Northeastern Section - 40th Annual Meeting (March 14–16, 2005)

Paper No. 19
Presentation Time: 8:00 AM-12:00 PM


SHANTI, Romany, HILL, Ruth, KNAPP, Kevin, O'BRIEN, William and DALY, Julia, Natural Sciences, Univ of Maine at Farmington, 173 High Street, Farmington, ME 04938,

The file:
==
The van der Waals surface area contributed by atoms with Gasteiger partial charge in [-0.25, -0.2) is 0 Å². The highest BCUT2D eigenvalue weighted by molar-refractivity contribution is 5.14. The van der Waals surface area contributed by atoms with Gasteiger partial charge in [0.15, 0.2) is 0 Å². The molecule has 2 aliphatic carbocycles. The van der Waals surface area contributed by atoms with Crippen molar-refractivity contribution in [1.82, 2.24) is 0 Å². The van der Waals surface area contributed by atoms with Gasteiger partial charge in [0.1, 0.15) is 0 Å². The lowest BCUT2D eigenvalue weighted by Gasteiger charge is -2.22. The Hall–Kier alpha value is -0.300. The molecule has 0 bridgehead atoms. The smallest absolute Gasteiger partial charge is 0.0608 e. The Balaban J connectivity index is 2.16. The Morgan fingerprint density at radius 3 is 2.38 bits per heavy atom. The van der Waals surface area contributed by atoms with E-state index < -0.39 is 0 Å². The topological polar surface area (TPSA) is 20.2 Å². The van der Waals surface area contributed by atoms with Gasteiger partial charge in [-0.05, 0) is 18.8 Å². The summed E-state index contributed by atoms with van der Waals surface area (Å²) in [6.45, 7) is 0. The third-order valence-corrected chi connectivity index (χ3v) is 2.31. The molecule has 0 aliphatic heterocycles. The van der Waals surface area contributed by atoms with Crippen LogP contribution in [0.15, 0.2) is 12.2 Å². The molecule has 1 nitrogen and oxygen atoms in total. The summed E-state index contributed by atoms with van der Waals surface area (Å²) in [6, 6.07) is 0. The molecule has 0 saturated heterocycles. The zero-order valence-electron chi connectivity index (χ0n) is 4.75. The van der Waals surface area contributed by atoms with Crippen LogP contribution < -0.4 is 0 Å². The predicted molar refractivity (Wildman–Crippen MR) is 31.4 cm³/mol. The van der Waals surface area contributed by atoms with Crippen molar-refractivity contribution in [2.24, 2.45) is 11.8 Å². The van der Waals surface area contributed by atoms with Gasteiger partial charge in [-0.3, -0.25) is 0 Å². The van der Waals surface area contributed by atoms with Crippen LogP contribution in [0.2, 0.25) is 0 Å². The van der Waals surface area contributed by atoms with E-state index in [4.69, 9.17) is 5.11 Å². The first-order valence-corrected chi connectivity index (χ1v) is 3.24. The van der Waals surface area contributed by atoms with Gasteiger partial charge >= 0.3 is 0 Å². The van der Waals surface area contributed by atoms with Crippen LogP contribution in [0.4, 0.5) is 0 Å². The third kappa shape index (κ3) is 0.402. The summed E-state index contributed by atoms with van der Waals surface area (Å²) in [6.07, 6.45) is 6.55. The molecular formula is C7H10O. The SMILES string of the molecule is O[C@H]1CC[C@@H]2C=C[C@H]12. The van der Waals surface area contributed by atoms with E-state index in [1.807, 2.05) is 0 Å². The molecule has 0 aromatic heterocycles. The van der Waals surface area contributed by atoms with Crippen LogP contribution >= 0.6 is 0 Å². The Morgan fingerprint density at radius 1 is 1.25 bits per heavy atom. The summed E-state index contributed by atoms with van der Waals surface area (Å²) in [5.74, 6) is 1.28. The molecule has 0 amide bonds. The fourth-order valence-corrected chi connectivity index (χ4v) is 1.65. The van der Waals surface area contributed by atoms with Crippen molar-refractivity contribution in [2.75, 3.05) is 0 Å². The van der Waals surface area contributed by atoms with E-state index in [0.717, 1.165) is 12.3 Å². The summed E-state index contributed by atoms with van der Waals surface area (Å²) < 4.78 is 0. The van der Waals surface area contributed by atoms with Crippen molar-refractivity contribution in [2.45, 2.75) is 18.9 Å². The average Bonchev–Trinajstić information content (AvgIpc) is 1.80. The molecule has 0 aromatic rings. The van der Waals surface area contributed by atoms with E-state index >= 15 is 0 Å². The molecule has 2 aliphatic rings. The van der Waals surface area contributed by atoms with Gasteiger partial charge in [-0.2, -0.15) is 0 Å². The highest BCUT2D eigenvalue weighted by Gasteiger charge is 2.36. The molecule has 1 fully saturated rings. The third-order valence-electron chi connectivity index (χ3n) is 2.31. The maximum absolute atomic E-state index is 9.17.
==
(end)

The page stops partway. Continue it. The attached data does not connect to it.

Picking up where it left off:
The Sandy River, a tributary of the Kennebec River, traverses a narrow, sediment-filled valley through the Longfellow Mountains of northwestern Maine. Renewed controversy has arisen over the environmental impact of gravel removal from active sediment bars. In response, the Maine Geologic Survey and the University of Maine at Farmington initiated this project in 2002 with the objective of documenting the sedimentary dynamics at five sites along the river. We focus on the Voter site, which includes three point bars, the central one transected by an avulsion channel. This site extends 700 m along the river and encompasses a width of 150 m and relief of less than 10 m. High-resolution topographic data was collected with a total station during the summers of 2002, 2003, and 2004. These data were used to assess patterns of erosion and deposition and their relationship to climate variables, particularly flood vs. low-flow. Whereas discharge varied only moderately during the first year, a 20-year flood occurred during December 2003. The year of low-flow resulted in cut bank erosion, sparse deposition and a general lowering of the site on the order of 5 cm, possibly due to compaction. Net volumetric loss was significant. Cut bank erosion continued through 2004 but spatially extensive deposition, including considerable foreset progradation, countered much of the volumetric loss. Over the two-year interval, the single flood event of December 2003 seems to have dominated the pattern of deposition.